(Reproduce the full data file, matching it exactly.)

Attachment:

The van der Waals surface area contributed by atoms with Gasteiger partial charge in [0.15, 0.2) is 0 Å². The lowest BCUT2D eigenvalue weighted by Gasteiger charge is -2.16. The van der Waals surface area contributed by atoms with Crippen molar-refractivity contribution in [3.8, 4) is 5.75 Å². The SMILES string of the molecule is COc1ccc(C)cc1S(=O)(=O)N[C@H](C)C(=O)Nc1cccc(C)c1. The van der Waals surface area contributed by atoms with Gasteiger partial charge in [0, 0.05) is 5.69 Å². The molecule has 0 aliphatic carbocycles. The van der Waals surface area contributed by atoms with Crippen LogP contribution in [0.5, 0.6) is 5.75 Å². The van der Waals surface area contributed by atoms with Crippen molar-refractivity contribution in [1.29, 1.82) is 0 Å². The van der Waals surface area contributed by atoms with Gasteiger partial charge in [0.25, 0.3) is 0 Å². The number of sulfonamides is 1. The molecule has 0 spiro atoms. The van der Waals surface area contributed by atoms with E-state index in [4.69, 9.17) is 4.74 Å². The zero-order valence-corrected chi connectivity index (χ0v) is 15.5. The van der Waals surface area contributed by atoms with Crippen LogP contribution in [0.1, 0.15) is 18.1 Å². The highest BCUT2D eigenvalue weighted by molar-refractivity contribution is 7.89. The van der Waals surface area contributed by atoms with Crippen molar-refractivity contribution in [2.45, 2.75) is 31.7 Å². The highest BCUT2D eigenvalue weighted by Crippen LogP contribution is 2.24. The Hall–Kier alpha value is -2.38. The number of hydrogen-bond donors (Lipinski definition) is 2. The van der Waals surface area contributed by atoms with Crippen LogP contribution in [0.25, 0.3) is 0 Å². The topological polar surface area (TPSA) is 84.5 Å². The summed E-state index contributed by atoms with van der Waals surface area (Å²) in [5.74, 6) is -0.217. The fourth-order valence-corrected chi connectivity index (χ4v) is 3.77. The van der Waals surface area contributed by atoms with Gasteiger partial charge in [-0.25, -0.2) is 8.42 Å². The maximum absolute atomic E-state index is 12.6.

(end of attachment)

The van der Waals surface area contributed by atoms with Gasteiger partial charge in [0.15, 0.2) is 0 Å². The lowest BCUT2D eigenvalue weighted by Gasteiger charge is -2.16. The van der Waals surface area contributed by atoms with Crippen molar-refractivity contribution in [3.8, 4) is 5.75 Å². The SMILES string of the molecule is COc1ccc(C)cc1S(=O)(=O)N[C@H](C)C(=O)Nc1cccc(C)c1. The van der Waals surface area contributed by atoms with Gasteiger partial charge in [0, 0.05) is 5.69 Å². The molecule has 0 aliphatic carbocycles. The van der Waals surface area contributed by atoms with Crippen LogP contribution in [0.5, 0.6) is 5.75 Å². The van der Waals surface area contributed by atoms with Crippen molar-refractivity contribution in [1.29, 1.82) is 0 Å². The van der Waals surface area contributed by atoms with Gasteiger partial charge in [0.25, 0.3) is 0 Å². The number of sulfonamides is 1. The molecule has 0 spiro atoms. The van der Waals surface area contributed by atoms with E-state index in [4.69, 9.17) is 4.74 Å². The zero-order valence-corrected chi connectivity index (χ0v) is 15.5. The van der Waals surface area contributed by atoms with Crippen LogP contribution in [0.1, 0.15) is 18.1 Å². The highest BCUT2D eigenvalue weighted by molar-refractivity contribution is 7.89. The van der Waals surface area contributed by atoms with Crippen molar-refractivity contribution in [2.45, 2.75) is 31.7 Å². The highest BCUT2D eigenvalue weighted by Crippen LogP contribution is 2.24. The Hall–Kier alpha value is -2.38. The number of hydrogen-bond donors (Lipinski definition) is 2. The van der Waals surface area contributed by atoms with Crippen LogP contribution in [0.25, 0.3) is 0 Å². The topological polar surface area (TPSA) is 84.5 Å². The summed E-state index contributed by atoms with van der Waals surface area (Å²) in [5.74, 6) is -0.217. The fourth-order valence-corrected chi connectivity index (χ4v) is 3.77. The van der Waals surface area contributed by atoms with Gasteiger partial charge in [-0.25, -0.2) is 8.42 Å². The maximum absolute atomic E-state index is 12.6.